While most people are still prudently changing light bulbs and recycling coffee cups to fight global warming – or at least their gnawing conscience – policy-makers have long moved on to more drastic techniques to cope with the environmental drama.
Under the Kyoto treaty – which came into force in 2005 – industrialized countries agreed to reduce their greenhouse gas emissions by an average 5.2% compared with 1990 levels between 2008-2012. As some countries are unable to meet this norm, an international carbon emission trading market was created. Companies investing in projects, such as energy efficiency schemes that reduce emissions in countries such as Russia and China are awarded a credit for each ton of carbon dioxide saved. These can be sold to countries such as Canada, Japan and EU member states that need to reduce their emissions under the protocol.
Back in the economical boom years it seemed like a smart pragmatic theory to view global warming not as a natural, but rather as an organizational disaster and tackle it as such. British economist Nicholas Stern even called climate change "the biggest market failure in history" and carbon trading was supposed to fix that.
Yet, there is also a flipside of the coin: now that environmental values are being incorporated within the economic realm, they are also moving along with regular economical cycles. Thus in concordance with the current economic recession, the price of the EU allowances for carbon emissions has fallen by half since mid-2008. Intended to price fossil fuels out of the market, the system is instead turning them into the rational economic choice: As the economy stagnates, polluting becomes dirt-cheap!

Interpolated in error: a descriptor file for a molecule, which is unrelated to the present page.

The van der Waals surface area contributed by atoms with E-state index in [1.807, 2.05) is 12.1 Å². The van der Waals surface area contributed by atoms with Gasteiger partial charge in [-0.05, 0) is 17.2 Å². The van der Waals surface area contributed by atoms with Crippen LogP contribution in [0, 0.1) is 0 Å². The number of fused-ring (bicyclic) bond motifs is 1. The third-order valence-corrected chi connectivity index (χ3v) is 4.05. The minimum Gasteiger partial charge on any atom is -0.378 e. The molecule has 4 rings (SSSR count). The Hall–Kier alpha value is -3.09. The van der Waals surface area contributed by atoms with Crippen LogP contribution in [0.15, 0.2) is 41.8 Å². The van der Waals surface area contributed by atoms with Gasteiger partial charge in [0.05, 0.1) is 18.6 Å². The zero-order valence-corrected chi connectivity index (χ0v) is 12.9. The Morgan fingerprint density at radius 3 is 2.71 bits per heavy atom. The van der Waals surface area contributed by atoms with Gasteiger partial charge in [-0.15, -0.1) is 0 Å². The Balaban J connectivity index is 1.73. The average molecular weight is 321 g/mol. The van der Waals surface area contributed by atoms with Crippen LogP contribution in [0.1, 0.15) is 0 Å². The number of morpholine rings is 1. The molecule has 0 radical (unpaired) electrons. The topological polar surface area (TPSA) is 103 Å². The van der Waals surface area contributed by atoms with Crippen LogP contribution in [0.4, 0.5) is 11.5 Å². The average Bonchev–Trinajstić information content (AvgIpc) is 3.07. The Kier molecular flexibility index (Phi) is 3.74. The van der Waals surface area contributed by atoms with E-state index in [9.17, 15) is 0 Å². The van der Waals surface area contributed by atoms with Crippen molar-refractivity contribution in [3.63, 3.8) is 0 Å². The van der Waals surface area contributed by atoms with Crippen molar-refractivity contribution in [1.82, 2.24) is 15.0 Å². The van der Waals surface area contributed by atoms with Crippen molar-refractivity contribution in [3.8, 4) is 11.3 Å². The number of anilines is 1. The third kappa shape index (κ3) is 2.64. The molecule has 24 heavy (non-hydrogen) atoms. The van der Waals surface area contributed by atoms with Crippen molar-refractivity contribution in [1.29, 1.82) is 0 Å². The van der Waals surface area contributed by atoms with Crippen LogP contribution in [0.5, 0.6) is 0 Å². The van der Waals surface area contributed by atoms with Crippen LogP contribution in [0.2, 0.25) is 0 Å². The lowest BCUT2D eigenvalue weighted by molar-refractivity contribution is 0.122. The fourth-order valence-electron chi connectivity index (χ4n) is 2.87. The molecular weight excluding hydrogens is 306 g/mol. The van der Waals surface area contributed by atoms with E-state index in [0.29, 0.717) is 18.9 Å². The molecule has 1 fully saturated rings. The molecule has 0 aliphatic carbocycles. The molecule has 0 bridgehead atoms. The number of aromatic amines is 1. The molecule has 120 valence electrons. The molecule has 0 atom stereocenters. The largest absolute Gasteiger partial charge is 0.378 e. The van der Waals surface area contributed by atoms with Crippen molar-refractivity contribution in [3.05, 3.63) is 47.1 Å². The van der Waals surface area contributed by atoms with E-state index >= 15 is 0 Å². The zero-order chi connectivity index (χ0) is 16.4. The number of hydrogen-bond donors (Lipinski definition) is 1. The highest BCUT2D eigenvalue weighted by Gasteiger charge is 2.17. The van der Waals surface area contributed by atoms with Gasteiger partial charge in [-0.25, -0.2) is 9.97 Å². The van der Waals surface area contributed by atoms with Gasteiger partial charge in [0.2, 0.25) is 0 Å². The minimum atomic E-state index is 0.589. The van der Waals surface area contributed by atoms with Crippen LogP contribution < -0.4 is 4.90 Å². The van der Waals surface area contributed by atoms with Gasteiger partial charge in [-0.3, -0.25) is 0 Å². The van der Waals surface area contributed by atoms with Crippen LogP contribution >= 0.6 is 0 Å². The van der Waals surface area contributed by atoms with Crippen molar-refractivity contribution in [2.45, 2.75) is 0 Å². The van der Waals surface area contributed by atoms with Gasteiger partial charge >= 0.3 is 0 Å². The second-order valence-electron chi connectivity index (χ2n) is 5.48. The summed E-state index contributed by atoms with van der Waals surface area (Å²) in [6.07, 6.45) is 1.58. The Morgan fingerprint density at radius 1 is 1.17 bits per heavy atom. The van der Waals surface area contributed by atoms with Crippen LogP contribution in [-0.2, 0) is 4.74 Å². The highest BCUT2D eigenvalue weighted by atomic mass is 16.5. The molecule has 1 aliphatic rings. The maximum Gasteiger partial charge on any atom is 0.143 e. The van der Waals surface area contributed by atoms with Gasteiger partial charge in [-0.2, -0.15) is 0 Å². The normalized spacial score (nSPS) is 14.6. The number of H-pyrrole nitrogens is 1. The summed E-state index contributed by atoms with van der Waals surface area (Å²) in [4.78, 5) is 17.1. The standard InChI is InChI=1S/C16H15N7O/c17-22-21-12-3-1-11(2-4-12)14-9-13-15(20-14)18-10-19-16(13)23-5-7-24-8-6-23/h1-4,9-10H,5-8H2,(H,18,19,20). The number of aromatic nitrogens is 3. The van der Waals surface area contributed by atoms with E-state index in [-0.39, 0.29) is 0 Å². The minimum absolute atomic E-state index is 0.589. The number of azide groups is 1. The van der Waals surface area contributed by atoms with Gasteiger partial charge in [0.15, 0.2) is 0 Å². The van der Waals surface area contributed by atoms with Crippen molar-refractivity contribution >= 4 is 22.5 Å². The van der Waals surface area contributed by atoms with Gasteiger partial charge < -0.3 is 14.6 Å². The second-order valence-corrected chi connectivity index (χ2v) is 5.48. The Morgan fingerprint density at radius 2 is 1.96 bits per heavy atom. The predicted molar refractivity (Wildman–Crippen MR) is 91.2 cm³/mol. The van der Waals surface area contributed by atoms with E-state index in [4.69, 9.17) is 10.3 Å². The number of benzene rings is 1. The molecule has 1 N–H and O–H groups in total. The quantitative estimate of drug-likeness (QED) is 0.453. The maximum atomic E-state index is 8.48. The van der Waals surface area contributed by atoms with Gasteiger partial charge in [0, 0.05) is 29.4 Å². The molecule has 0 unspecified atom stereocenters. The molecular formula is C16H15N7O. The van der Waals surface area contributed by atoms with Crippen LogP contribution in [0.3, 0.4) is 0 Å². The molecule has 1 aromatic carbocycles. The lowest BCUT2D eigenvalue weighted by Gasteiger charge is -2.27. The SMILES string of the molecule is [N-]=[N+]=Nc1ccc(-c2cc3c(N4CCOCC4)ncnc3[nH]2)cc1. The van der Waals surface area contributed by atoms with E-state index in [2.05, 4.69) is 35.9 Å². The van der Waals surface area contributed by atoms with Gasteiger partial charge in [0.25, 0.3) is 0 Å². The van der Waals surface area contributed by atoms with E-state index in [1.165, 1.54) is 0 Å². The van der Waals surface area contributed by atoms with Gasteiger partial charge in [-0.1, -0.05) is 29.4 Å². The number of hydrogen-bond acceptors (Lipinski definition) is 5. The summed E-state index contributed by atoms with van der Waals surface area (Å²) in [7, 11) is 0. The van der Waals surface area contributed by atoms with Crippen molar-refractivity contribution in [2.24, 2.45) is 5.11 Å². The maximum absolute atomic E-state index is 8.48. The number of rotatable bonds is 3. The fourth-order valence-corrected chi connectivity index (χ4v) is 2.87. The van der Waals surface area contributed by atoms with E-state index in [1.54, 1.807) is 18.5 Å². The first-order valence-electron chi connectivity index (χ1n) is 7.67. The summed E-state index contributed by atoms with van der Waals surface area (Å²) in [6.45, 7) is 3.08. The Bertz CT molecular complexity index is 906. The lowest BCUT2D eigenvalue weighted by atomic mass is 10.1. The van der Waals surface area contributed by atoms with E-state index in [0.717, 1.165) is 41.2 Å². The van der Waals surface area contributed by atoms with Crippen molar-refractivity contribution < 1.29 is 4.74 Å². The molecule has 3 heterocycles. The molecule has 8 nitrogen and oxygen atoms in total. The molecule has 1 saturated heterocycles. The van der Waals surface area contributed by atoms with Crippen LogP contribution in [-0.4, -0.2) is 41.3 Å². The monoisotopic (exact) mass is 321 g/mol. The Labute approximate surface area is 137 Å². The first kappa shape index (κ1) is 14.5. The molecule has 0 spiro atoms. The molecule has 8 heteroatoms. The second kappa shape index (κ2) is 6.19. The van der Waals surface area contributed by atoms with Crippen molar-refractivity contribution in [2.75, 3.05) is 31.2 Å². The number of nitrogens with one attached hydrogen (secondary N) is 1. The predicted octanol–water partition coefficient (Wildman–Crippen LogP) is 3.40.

Last summer it still cost an amazing €31 to throw one ton of CO2 up your smokestack, but in April 2009, during the give-away global recession sale, the price of European Union allowances for carbon dioxide emissions reached an all-time low of €8.20. As the economic prospects have been improving prices of carbon credits are now recovering to a level around €14 at the European climate exchange.
Nonetheless, James Lovelock – godfather of the green movement – already denounced the EU's carbon trading scheme as a scam. Others have suggested that carbon offsets – and emissions-trading schemes, their industrial-scale siblings – might be the environmental version of subprime mortgages.
Arguably, the problem is not that markets in greenhouse gas pollution exist, but rather that the general public is still largely unaware of their functioning and has been disconnected from a lot of the decisions that have been taken about the expression of 'environmental value' within the economical domain.
According to climate change expert Bryony Worthington, “A lack of engagement from civil society on this topic is dangerous since such markets are entirely the construct of civil servants and politicians who are notoriously vulnerable to industry lobbying. Without strong voices to counterbalance the doom mongers claiming tough caps and carbon pricing will put them out of business, you get trading schemes that fundamentally lack the ambition to accomplish the job they are intended to perform.” (link to Guardian article)
So if you are serious about fighting global warming, rather than merely recycling coffee cups, you might want to buy some books on economical theory. I am eagerly awaiting the emerging courses and research departments on 'economic-environmental' studies.
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